Monday, October 23, 2017

D.C. Universities for Poli Sci and IR wonks—George Washington and American

I just returned from several days spent in Washington, D.C. where I toured two campuses known for their programs in politics and international affairs.  Both schools offer attractive opportunities for students wishing to explore a variety of majors in the context of our nation’s political epicentre, but their atmospheres and advantages differ.  Here are my impressions:

My tour guide on a lovely, fall October morning was a junior International Relations major from my hometown of San Carlos.  Enthusiastic and informative, she showed a group of prospectives from all over the country around the bustling Foggy Bottom Campus, a stone’s throw from the State Department and the National Mall, where the ultimate Frisbee team holds its practices.  The George Washington University Hospital is located right at the Metro stop making it easily accessible for pre-meds who seek health volunteering opportunities. Our guide gushed about opportunities to hear lectures from famous politicians at the Elliott School of International Affairs, joining a sorority (one third of GW students are active in Greek life) and the perk of private bathrooms in all student housing.  She also enrolled in a financial literacy class at the business school where she completed a project teaching financial literacy to middle school students through helping them run a lemonade stand.  Next term our guide will study abroad in Spain—about 40% of GW students study abroad during their undergraduate career.
Some highlights of George Washington’s programs and statistics:
--Students enroll in a primary school at GW selecting from one of seven choices: the College of Arts and Sciences, the School of the Arts and Design, the School of Media and Public Affairs, the School of International Affairs, the School of Public Health, Engineering and Business.
--GW has a second campus called Mt. Vernon, about 2 ½ miles north of Foggy Bottom, a more traditional, quieter suburban environment where students can either live or take classes and the locus for some of GW’s signature programs like Women’s Leadership and University Honors.
--The Global Bachelor’s program offers students a chance to study abroad for up to three semesters to gain international experience and adapt to different cultures.  It starts spring semester sophomore year with a term at Fudan University in Shanghai.
--GW is a large school, about 10,000 undergraduates; its current admission rate is about 46%, and its price tag is pretty high, though it does offer significant merit aid for high performing students.  3 years of on campus housing are guaranteed.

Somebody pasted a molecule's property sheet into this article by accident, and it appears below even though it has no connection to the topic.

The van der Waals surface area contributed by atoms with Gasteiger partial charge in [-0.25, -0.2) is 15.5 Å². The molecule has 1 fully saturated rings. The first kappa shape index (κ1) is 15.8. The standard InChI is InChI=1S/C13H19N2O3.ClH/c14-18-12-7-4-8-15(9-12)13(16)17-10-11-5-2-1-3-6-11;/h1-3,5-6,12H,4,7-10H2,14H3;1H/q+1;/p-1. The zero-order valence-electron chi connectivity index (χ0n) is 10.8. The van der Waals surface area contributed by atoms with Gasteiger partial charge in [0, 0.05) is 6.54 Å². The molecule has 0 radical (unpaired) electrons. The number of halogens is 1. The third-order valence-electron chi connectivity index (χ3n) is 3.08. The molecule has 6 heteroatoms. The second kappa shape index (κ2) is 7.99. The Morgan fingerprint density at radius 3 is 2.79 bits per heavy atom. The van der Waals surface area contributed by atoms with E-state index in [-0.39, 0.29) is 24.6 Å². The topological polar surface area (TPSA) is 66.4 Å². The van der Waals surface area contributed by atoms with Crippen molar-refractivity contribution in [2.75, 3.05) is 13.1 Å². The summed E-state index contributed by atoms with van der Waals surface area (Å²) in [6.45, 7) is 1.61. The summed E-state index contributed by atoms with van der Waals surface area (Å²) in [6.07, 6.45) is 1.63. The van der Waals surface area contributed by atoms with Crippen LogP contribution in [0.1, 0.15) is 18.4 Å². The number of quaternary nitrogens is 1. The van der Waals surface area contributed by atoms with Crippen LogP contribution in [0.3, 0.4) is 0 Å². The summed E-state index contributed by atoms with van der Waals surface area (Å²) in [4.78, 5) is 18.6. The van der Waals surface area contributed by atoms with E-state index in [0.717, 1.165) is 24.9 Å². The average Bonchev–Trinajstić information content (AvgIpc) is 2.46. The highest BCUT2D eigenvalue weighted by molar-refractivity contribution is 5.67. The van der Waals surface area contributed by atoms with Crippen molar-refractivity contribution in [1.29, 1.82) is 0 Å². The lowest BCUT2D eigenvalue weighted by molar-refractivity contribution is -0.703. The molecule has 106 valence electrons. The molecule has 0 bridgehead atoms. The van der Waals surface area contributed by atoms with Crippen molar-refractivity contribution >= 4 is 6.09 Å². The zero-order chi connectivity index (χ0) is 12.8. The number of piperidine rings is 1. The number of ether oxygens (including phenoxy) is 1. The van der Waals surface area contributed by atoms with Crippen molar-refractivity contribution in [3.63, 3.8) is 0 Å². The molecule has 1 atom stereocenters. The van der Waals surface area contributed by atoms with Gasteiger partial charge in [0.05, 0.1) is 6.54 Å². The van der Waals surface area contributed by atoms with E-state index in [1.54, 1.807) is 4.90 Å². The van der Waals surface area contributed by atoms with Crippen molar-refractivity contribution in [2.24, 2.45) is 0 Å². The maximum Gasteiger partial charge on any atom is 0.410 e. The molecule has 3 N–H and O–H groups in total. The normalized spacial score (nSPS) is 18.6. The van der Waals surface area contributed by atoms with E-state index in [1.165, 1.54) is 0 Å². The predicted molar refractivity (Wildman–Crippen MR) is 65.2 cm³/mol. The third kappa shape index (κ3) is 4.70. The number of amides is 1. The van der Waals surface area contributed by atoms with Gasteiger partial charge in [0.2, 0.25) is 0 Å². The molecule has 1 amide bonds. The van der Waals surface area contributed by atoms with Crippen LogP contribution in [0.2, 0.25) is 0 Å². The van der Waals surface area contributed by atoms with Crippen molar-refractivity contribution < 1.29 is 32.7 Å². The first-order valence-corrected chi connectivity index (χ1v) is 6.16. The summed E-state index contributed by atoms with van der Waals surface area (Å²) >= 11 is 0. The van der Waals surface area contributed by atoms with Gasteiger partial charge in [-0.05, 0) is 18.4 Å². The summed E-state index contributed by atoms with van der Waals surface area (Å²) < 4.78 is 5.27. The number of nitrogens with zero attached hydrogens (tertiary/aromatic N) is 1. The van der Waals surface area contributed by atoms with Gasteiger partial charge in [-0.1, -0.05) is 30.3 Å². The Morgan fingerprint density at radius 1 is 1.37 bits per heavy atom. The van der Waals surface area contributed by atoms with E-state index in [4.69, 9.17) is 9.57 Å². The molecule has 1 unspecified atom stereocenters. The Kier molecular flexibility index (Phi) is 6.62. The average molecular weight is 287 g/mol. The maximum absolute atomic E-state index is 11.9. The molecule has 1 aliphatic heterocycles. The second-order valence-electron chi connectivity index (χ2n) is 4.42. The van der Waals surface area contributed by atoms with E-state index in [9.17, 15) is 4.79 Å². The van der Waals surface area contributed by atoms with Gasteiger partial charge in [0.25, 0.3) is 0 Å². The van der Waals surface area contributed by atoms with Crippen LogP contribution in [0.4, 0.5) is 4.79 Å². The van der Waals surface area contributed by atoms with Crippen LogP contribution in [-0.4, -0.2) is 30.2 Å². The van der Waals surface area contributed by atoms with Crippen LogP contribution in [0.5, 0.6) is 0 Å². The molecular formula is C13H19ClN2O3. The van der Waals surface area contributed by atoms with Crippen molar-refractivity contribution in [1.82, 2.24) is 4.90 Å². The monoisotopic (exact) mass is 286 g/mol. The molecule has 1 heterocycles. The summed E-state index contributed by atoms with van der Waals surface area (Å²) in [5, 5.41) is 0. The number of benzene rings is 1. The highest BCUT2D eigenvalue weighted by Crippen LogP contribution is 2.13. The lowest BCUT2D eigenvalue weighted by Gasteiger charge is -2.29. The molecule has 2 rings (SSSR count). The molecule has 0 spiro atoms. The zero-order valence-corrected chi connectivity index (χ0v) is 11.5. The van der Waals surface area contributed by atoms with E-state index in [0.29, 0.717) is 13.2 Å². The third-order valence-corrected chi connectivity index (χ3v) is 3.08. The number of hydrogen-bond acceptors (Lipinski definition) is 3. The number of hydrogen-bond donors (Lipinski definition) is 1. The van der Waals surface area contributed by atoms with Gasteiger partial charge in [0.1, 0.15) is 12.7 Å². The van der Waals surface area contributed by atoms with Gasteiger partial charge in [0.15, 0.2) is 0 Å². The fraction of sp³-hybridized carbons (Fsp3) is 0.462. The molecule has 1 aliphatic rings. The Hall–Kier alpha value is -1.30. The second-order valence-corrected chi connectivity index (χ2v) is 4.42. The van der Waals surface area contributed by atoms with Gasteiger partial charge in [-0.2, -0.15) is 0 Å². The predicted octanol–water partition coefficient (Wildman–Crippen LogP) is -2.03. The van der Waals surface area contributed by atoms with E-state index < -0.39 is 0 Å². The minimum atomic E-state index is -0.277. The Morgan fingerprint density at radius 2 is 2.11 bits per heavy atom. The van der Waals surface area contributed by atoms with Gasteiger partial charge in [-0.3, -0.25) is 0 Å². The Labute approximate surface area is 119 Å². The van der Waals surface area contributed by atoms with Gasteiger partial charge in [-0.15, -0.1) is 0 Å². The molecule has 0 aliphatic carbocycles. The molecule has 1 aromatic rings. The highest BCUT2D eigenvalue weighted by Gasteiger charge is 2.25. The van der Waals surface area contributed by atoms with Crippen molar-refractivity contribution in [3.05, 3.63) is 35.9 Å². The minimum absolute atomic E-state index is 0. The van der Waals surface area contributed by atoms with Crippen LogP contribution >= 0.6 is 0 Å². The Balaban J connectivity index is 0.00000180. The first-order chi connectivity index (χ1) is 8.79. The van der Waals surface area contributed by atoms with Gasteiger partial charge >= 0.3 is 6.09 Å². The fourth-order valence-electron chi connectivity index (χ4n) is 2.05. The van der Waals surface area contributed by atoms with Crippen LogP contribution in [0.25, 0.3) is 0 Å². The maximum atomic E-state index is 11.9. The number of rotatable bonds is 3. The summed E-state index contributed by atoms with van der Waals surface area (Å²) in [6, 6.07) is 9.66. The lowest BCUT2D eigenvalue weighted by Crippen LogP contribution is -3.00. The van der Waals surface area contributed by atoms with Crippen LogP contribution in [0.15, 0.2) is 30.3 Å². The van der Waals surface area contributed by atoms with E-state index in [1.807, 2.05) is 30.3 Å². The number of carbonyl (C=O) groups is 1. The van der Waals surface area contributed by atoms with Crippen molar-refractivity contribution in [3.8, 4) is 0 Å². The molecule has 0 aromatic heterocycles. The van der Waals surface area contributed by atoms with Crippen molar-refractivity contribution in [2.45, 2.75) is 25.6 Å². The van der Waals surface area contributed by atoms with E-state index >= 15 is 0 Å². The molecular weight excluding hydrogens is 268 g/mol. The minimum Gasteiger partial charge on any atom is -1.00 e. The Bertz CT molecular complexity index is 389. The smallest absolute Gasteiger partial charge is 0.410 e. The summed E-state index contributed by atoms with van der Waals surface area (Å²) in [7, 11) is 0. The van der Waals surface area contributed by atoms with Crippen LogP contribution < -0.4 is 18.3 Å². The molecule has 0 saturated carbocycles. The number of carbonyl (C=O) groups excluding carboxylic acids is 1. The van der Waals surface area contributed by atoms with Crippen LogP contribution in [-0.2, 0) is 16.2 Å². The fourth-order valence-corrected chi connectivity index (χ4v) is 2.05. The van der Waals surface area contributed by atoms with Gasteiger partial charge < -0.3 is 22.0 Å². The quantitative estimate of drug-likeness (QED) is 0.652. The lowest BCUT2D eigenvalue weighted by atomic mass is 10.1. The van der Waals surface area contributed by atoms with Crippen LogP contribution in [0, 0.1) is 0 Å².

I visited American University rather early on a Saturday morning so the contrast in atmosphere I felt with GW was perhaps exaggerated.  However, the campus is removed from the hustle-bustle of D. C., as it is located several Metro stops NW in the area called Tenleytown.  I walked through a leafy, upscale neighborhood passing a few diverse groups of students to approach the campus. There I strolled through a lovely, green quad surrounded by modern and traditional buildings and residence halls.  Like GW, American’s stellar programs include political science and international studies as well as communications.  Though not physically in the center of the capital, American nonetheless brings many big names on campus to speak and as visiting professors from politicians to pundits. 
Here are some features that distinguish American University from GW:
--American University has six schools for undergraduates: Arts and Sciences, Business, Communications, Education, International Service, and Public Affairs.It is easy to take classes in any of the schools or to switch majors from one school to another.  Students are not required to enroll in one school as at GW. Three-year bachelor's degree programs are available in international studies, public health, and politics, policy, and law.
--AU’s Washington Semester program is quite strong and students from campuses all over the U.S. participate.
--AU’s female/male ratio is about 35/65 percent.  Approximately 60% of students study abroad choosing from more than 150 programs and the vast majority of students participate in internships, many of course in the D.C. area.
--In recent years, AU has become more selective; its current admission rate is about 30%.  Thus it offers less merit aid than previously, but it has also increased its financial aid packages.

Overall, the main differences between GW and AU center around campus vibe.  Both schools offer fantastic education and experience for international relations, political science and media studies.   If you want to live and attend school in the center of action and you don’t seek the advantages of smaller classes and close faculty interaction, GW may fit the bill.  American University might appeal more to students who still seek access to political action but prefer to live and study on a more intimate and less frenetic campus.

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